America’s scientists are nervous. At the American Association for Advancement of Science conference last week, there was much hand-wringing about an “innovation deficit” that threatens science in this country.
The anxiety is justified. Federal spending for science as a percentage of the government's budget has shrunk in recent decades (from above 10 percent in 1964 to less than 6 percent today).* The private sector isn’t making up the difference. Though companies invest in new science, they tend to emphasize development, rather than research. Funding for “basic research”—studying fundamental scientific questions—has declined in the United States, while in China, it has grown threefold in the last decade. An alarming-looking chart from the OECD compares stagnant overall R&D investment in the United States against the increase seen in other places:
It’s still too early for outright panic. Though research output outside the United States has quickened, much of the science produced elsewhere is replicative work of things first done in the West. The Higgs Boson was discovered at CERN; the 3-D printer commercialized by Americans. In 2013 more than twice the number of patents was filed in the United States than in China (though the prevalence of patent trolls makes this an admittedly imperfect measure of true innovation).
But the trend lines—especially of late—are worrisome. Overall federal R&D funding has fallen by $24 billion since 2010, partly as a consequence of sequestration. The only field of scientific research to receive increased federal funding from 2010 to 2014 is the National Institute of Standards and Technology, an agency in the Department of Commerce. (NIST’s key duty is to set standards for the measurements of things.) The NIH, NSF, and all other research divisions have seen their budgets slashed:
For his 2015 budget, President Obama has proposed setting aside $135 billion for science. But this 1.2 percent increase from the 2014 budget doesn’t keep up with inflation. The president wants to prioritize energy, neuroscience, and advanced manufacturing, and for these he has asked for additional funds. But he is “unlikely to get them,” admits Matt Hourihan of the American Association for the Advancement of Science. It is, in the end, a “treading-water budget,” he says.
There are clearly consequences to not funding science adequately. Young would-be physicists can’t get grants to discover more about the universe, so they go into finance to ponder Black-Scholes instead. Though American scientists continue to innovate, up-and-comers are increasingly being lured abroad, laments Hunter Rawlings III, former Cornell president and head of the Association of American Universities, a research-university consortium. If declines in funding continue, American labs may face a brain drain.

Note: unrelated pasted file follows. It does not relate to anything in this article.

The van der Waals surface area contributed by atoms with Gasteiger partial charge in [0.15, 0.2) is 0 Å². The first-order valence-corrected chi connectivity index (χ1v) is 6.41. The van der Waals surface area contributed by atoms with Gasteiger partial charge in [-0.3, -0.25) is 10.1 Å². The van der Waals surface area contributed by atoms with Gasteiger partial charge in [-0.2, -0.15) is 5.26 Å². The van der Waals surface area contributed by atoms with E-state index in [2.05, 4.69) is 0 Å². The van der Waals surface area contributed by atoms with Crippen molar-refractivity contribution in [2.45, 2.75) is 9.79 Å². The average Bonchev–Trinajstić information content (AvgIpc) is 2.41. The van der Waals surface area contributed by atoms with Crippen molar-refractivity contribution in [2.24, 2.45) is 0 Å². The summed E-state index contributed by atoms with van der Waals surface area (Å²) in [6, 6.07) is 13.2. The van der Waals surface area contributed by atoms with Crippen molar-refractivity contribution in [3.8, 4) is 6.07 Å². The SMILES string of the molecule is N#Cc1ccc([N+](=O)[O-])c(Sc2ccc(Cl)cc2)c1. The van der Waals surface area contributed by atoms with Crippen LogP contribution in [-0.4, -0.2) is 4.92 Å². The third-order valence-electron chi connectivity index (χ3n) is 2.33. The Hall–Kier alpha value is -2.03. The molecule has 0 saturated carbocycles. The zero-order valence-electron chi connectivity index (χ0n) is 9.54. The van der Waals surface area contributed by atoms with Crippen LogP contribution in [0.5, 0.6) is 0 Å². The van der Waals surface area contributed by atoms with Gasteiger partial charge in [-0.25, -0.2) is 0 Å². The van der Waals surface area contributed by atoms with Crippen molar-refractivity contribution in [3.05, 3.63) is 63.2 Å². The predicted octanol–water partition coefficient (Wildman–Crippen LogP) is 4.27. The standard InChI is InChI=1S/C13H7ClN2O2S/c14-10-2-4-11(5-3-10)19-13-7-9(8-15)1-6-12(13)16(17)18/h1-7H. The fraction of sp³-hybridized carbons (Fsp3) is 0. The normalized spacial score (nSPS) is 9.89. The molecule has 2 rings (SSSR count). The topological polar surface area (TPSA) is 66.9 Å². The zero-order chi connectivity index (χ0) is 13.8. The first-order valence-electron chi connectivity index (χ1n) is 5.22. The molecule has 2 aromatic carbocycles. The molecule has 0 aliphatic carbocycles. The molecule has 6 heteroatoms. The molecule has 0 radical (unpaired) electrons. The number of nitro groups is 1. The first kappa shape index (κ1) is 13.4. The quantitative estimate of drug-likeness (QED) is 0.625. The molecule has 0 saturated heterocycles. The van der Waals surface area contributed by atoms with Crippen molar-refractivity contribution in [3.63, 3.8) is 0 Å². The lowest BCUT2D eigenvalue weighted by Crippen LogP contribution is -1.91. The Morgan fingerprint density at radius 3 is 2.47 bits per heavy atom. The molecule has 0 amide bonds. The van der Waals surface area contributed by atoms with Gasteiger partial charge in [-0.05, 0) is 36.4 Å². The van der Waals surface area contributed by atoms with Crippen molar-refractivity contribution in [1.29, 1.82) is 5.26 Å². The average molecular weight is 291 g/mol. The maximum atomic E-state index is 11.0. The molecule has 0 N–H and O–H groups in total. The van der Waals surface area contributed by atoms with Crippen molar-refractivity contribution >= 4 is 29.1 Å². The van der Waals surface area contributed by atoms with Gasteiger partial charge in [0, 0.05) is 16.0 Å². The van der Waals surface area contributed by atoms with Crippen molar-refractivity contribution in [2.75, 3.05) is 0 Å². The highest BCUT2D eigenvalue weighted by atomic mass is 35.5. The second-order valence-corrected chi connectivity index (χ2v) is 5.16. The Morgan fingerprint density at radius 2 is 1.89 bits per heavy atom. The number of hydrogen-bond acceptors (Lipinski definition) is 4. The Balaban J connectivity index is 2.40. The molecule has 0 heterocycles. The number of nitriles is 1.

More troubling are political hurdles that threaten to limit the possibilities of science itself. There is a preoccupation in government with making science efficient, “justifiable,” immediately deriving “useful results.” Boffins complain that almost as much effort must be put toward proving that their research is “worthwhile” as designing the research itself. A survey found that scientists with federal grant money had to spend 42 percent of their time on administrative reporting.
Congress may make it worse. Frontiers in Innovation, Research, Science and Technology (FIRST), a bill introduced in the House Science Committee in March by Republican Reps. Larry Bucshon and Lamar Smith, proposes a 40 percent cut in the NSF’s social sciences and economics funding, and requires that additional “written justification” be presented for proposed grants.* The NSF would also have to report its justifications for grants to Congress every year. They argue that NSF funds grants for useless research that wastes taxpayer money. The bill’s supporters are making the basic mistake of equating scientific research with spending. It’s clearly not. Economists have found that every 0.5 percent spent on R&D returns 9.5 percent GDP growth. Publicly funded research is particularly fruitful.
Investment comes with risks. It will inevitably be the case that the benefits of some research will not be immediately felt. But increased public funding, and increased public funding in all sorts of scientific endeavors, is a smart risk to take. That’s how you get Smartdust.
*Correction, May 7, 2014: This post originally misspelled Larry Bucshon's last name. Also, this post misstated that federal spending for science as a percentage of GDP has shrunk from 10 percent to 6 percent. Federal spending for science as a percentage of the overall budget has shrunk by this margin.